The night before harvesting begins in Guy Coddington’s hop gardens, master brewer Tracy Banner is feeling as excited as a child anticipating Christmas morning.
Tracy will have already visited ‘Kentishman Hops’ in the Upper Moutere Valley three or four times to ‘palm rub’ a few hops. Once she has found the aromas and potential flavours she wants for her special brews, Guy tags her chosen rows; their crop destined exclusively for Tracy’s Sprig and Fern Brewery.
“We’ll text back and forth until nine or ten o’clock at night while Guy’s assessing the hops and deciding if he will go ahead with the harvest or put it off for another day,” she says. “Once he gives the word, it’s all on. We can be at his farm in 14 minutes.”
Loaded to the gunnels with bales of Kentishman green hops, the van’s windows are shut tightly and the air-conditioning is set to full fan. None of their goodness can be lost.
Guy Coddington has been supplying the multi-award-winning brewer with his remarkable hops since around 2011 and, every year, those special brews earn gold and silver awards.
Not surprisingly, Tracy and Guy first met ‘over a beer’ at the annual MarchFest at Nelson’s Founders Park. They kept in touch and made plans for the next hop season.
“Guy is at the top of his game and, like me, he’s an absolute stickler for quality. He’s just got a sense for knowing when the hops are absolutely perfect for picking.”
That’s a big compliment for a man who had never seen a hop bine or hop flower, the day the real estate agent suggested he consider buying a hop farm.
Back in the 1990s, working the proverbial ‘9 to 5’ weekday in front of a computer screen got the better of Guy. He put away his corporate gear and bought a café on the edge of Wellington’s Mt. Victoria. He eventually started another cafe in Petone’s main street, long before the cool café scene became ‘a thing’ in the once-quiet Petone.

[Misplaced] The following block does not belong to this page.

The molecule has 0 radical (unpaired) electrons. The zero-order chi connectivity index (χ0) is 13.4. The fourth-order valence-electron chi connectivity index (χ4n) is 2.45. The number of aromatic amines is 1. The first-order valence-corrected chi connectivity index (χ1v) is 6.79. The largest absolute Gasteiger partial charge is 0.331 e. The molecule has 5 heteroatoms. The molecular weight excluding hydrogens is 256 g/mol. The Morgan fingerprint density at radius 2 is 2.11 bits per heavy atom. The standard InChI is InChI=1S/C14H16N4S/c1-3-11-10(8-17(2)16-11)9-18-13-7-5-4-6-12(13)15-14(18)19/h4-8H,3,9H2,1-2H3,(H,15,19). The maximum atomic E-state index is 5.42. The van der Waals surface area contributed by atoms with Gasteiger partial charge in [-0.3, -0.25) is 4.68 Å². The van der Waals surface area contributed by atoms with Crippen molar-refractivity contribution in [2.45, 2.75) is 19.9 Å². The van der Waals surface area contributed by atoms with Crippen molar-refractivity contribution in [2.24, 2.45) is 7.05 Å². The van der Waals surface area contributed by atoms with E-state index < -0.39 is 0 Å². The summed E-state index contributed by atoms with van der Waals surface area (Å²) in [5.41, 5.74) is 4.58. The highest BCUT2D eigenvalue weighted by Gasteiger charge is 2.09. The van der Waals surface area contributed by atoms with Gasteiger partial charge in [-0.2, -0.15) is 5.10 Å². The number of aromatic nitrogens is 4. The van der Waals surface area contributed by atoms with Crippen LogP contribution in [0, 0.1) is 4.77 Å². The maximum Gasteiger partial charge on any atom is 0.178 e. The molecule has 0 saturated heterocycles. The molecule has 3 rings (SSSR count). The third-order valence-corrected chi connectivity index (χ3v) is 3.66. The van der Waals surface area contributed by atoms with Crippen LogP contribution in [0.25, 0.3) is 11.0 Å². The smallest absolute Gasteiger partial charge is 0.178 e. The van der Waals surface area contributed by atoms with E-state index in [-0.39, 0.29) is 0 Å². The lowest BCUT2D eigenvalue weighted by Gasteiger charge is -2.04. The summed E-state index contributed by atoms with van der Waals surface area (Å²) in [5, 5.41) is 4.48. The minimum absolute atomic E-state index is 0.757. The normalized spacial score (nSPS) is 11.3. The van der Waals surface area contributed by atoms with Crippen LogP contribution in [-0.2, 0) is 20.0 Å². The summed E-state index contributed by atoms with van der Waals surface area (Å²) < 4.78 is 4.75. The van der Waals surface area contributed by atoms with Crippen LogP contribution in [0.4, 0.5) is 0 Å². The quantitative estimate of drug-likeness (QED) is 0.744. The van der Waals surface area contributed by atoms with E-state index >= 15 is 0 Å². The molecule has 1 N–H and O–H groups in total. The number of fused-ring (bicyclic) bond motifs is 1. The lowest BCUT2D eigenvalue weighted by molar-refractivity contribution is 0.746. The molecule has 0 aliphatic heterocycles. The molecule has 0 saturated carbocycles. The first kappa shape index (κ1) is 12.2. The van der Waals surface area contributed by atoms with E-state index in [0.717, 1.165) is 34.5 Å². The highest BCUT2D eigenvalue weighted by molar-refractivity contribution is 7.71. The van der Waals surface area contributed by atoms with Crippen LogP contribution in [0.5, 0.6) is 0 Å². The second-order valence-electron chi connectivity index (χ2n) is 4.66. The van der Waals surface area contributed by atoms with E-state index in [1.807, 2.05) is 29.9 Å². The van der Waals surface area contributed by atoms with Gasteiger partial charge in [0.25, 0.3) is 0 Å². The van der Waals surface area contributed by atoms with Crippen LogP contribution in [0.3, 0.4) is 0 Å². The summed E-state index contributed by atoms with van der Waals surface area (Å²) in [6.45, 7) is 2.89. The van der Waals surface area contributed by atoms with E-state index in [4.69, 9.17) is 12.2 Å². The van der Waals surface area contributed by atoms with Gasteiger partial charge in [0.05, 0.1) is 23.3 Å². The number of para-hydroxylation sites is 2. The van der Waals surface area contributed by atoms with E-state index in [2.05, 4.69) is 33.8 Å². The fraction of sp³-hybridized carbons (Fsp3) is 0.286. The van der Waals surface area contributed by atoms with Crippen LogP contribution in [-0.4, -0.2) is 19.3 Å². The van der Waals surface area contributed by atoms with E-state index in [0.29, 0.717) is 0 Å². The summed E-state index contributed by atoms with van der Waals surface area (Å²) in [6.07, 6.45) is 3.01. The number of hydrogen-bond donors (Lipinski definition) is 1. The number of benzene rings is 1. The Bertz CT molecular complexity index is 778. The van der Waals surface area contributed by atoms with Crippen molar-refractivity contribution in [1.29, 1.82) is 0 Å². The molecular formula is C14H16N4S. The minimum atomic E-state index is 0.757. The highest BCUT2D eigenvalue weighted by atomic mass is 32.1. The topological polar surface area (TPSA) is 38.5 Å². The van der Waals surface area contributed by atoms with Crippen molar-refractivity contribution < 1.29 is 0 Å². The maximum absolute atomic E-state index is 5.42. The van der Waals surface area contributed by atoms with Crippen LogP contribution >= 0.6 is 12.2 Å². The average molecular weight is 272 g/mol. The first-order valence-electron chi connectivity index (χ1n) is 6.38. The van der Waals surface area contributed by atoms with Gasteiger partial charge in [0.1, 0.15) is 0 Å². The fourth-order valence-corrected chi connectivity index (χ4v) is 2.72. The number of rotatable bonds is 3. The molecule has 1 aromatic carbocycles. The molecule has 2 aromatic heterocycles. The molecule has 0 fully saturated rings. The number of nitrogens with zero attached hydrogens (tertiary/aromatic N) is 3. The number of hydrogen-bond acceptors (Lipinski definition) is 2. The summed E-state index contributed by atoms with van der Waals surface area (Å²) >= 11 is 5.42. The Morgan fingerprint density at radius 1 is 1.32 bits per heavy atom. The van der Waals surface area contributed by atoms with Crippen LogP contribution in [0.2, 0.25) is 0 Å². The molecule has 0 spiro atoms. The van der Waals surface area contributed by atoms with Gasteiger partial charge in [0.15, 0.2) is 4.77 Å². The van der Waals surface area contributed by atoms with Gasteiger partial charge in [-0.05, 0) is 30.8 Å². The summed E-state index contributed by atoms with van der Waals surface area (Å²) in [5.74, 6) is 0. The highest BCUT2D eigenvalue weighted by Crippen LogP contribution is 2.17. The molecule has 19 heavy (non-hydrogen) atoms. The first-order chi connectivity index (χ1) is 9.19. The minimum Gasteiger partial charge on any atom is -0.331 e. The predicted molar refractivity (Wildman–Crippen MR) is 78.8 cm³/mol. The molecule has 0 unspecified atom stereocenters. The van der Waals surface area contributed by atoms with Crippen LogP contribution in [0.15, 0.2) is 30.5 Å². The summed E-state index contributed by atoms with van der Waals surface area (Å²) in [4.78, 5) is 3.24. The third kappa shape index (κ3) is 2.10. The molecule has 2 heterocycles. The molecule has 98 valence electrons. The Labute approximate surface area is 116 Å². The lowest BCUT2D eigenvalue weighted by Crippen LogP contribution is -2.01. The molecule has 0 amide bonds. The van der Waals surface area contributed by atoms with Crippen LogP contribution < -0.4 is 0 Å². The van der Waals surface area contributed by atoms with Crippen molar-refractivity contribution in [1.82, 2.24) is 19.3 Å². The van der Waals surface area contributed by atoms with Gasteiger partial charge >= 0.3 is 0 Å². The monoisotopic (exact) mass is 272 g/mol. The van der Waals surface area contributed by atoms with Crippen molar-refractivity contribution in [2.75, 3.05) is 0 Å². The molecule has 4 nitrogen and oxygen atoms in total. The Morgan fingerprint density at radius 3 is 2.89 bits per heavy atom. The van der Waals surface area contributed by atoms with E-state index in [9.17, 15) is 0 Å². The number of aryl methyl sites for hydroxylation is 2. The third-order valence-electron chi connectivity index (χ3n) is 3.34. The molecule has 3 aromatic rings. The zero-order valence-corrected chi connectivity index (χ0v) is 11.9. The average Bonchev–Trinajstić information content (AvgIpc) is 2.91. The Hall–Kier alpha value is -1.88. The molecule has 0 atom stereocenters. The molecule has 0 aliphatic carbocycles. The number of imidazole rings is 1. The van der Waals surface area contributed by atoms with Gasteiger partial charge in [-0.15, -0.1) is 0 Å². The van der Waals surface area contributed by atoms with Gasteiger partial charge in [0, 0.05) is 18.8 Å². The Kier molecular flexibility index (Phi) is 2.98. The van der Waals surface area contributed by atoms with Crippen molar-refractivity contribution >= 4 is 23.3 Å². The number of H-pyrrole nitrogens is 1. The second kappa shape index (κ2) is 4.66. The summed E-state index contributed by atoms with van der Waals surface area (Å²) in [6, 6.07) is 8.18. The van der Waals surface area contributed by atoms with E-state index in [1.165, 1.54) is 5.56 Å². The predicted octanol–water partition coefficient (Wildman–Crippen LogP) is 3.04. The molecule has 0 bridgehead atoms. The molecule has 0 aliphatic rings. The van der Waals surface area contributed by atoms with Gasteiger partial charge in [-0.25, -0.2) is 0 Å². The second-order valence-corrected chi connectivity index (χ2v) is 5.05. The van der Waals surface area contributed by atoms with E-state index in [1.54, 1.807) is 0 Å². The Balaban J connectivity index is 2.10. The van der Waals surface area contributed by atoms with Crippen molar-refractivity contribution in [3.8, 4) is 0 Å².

But he was hankering to quit city life all together. Although he had a small lifestyle property north of Wellington where he grew blueberries, he dreamed of moving to Nelson’s countryside where he could put his horticultural studies to good use.
When a local real estate agent took him to see a hop farm in Upper Moutere, Guy returned to Wellington none the wiser, because it was the depths of winter - the gardens were completely bare.
“I’d never seen a hop, never even held a hop, let alone seen a hop bine or a hop garden,” Guy remembers. “I went home to Wellington and sat down to search the internet.
“The thing that clinched the deal for me was that the original owner of this farm, Peter Heine, was happy to stay on for a year to teach me everything he could about hop farming.”
Guy moved across the Cook Strait to the historic Upper Moutere village of Sarau just in time for the 2008 growing season, having bought what is most likely the smallest and one of the oldest hop farms in New Zealand.
“Hops have been growing on this property since the 1850s. Peter’s family go right back to his great grandfather who was the first pastor of the local Lutheran Church when the area was established by the German settlers.”
Guy remembers he very quickly became enamoured with the “amazing hop plants,” as he threw himself into many hours of intensive research, hands-on training which involved plenty of “trial and error,” and gleaning as much as he could from the obliging and supportive hop growers in the NZ Hops co-operative.
Passionate about using biological based growing systems, Guy introduced eco-friendly and sustainable methods, including the use of compost he makes on site and fertilising the gardens with foliar spray. He also shunned chemical sprays and opted to use predator bugs to combat any mites that find their way onto the farm. There’s also solar power on the farm, nowadays, to offset electricity use and costs.
In recent years, Guy’s partner Krista Eaton has been fine-tuning the hop growing operation with her business management expertise, while the couple also focus on better production and quality.
Krista affectionately refers to the hops as “our girls.” During the growing season, she walks the rows every week - 10 hectares of hop gardens in total - giving the plants a thorough ‘health-check’ and ensuring they’re mite-free.
“It’s quite incredible to look over the hop gardens and see the plants all swaying in the wind like hula-dancers,” she says. And, says Guy, “it’s amazing to think those hops are going to give you a really nice beer at the end of the season.”
- written by Victoria Clark